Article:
The celebrity hairstylist – whose 1960s wash-and-wear cuts allowed women to be freed from hairspray – passed away at his home in Los Angeles earlier yesterday morning. Los Angeles police spokesman Kevin Mailberger revealed officers went to Vidal’s house in Mulholland Drive this morning where it was determined he had died of “apparent natural causes”.

He said in a statement: “It was of apparent natural causes and there is no crime scene. When the officers arrived there were family members at the residence.”

As well as being known for his trademark easy-maintenance wash-and-wear haircuts, the London-born stylist also had a number of shampoo and styling products bearing his name, with the slogan: “If you don’t look good, we don’t look good.”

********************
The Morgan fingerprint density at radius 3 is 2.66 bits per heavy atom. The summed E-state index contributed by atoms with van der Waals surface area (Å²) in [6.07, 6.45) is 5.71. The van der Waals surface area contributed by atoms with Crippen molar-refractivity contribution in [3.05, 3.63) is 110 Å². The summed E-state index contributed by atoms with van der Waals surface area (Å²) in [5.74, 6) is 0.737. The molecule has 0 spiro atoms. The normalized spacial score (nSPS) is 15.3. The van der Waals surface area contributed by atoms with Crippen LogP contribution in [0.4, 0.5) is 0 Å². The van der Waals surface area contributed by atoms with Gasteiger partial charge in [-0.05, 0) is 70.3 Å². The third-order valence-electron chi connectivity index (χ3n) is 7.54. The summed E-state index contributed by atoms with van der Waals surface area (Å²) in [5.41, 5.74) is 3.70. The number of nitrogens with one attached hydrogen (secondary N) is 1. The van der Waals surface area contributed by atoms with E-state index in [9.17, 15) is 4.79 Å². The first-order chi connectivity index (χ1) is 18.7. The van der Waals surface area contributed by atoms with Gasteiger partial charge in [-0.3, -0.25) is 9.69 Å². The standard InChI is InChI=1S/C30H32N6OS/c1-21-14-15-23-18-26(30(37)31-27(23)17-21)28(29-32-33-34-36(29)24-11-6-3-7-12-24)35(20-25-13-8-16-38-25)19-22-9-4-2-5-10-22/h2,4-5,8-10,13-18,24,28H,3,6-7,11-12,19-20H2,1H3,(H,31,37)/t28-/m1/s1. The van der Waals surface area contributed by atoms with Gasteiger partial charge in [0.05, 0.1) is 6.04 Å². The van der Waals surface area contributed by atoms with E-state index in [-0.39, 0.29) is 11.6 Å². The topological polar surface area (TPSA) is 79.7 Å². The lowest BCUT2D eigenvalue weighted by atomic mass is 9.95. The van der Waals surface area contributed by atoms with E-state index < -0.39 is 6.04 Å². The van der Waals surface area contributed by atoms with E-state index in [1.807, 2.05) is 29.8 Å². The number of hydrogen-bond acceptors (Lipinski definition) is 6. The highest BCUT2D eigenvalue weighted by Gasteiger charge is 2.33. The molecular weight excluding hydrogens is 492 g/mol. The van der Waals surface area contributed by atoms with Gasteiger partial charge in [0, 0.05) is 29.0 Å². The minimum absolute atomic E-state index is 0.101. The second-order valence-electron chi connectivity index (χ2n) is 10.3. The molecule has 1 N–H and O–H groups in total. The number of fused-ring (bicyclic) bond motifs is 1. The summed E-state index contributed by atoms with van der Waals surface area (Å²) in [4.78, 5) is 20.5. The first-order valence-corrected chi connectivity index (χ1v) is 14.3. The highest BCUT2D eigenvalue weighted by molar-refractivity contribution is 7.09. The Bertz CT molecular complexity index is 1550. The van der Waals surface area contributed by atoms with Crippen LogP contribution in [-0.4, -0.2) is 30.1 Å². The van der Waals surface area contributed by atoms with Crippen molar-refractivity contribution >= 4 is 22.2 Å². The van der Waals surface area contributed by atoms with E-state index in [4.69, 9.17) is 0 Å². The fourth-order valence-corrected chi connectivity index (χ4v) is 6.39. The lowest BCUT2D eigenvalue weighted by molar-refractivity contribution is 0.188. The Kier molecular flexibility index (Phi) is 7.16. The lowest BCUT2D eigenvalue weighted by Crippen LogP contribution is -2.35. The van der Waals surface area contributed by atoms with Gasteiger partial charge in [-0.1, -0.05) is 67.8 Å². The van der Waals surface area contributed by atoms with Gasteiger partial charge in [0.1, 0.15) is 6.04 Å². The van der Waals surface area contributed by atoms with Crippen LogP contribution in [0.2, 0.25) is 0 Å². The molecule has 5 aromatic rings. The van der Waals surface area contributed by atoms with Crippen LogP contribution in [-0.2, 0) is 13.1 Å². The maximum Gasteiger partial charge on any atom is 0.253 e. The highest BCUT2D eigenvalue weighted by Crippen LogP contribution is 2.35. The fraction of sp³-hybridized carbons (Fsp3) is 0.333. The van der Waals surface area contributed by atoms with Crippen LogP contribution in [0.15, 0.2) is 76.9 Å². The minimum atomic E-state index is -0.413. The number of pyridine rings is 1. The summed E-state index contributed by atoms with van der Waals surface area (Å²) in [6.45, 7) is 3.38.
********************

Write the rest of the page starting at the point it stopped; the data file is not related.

Vidal – who was reported last year to have been suffering from leukemia – earned international fame with his groundbreaking hairstyles in the 1950s including the “bob”, and his scissors led to the end of the beehive and bouffant hair style in the decade.

The fashion icon opened his first salon in London in 1954 and later went on to open a New York salon in 1973.

He previously said: “When I first came into hair, women were coming in and you’d place a hat on their hair and you’d dress their hair around it. We learned to put discipline in the haircuts by using actual geometry, actual architectural shapes and bone structure. The cut had to be perfect and layered beautifully, so that when a woman shook it, it just fell back in.”